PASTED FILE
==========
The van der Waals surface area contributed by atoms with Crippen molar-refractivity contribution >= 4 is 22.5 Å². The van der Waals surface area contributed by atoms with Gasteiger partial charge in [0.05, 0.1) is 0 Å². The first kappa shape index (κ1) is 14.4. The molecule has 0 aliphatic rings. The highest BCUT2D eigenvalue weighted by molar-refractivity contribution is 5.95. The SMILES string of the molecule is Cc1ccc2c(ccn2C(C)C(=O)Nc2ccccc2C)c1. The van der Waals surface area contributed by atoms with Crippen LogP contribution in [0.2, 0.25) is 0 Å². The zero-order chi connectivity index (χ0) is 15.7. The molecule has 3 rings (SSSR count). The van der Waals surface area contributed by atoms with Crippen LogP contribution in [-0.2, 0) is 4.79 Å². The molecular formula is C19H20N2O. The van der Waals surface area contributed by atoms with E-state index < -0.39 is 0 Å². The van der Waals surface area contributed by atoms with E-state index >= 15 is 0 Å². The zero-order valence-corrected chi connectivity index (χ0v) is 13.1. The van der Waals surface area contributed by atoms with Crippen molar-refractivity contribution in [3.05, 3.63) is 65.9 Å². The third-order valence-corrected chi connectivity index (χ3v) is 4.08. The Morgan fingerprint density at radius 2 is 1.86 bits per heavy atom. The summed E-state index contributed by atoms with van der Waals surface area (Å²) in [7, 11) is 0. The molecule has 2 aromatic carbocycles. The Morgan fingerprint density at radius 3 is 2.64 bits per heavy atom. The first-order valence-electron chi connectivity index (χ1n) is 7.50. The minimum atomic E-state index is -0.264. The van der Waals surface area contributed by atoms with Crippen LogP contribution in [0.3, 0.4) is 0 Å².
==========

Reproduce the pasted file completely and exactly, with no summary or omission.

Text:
The van der Waals surface area contributed by atoms with Crippen molar-refractivity contribution >= 4 is 22.5 Å². The van der Waals surface area contributed by atoms with Gasteiger partial charge in [0.05, 0.1) is 0 Å². The first kappa shape index (κ1) is 14.4. The molecule has 0 aliphatic rings. The highest BCUT2D eigenvalue weighted by molar-refractivity contribution is 5.95. The SMILES string of the molecule is Cc1ccc2c(ccn2C(C)C(=O)Nc2ccccc2C)c1. The van der Waals surface area contributed by atoms with Crippen LogP contribution in [0.2, 0.25) is 0 Å². The zero-order chi connectivity index (χ0) is 15.7. The molecule has 3 rings (SSSR count). The van der Waals surface area contributed by atoms with Crippen LogP contribution in [-0.2, 0) is 4.79 Å². The molecular formula is C19H20N2O. The van der Waals surface area contributed by atoms with E-state index < -0.39 is 0 Å². The van der Waals surface area contributed by atoms with E-state index >= 15 is 0 Å². The zero-order valence-corrected chi connectivity index (χ0v) is 13.1. The van der Waals surface area contributed by atoms with Crippen molar-refractivity contribution in [3.05, 3.63) is 65.9 Å². The third-order valence-corrected chi connectivity index (χ3v) is 4.08. The Morgan fingerprint density at radius 2 is 1.86 bits per heavy atom. The summed E-state index contributed by atoms with van der Waals surface area (Å²) in [7, 11) is 0. The molecule has 2 aromatic carbocycles. The Morgan fingerprint density at radius 3 is 2.64 bits per heavy atom. The first-order valence-electron chi connectivity index (χ1n) is 7.50. The minimum atomic E-state index is -0.264. The van der Waals surface area contributed by atoms with Crippen LogP contribution in [0.3, 0.4) is 0 Å².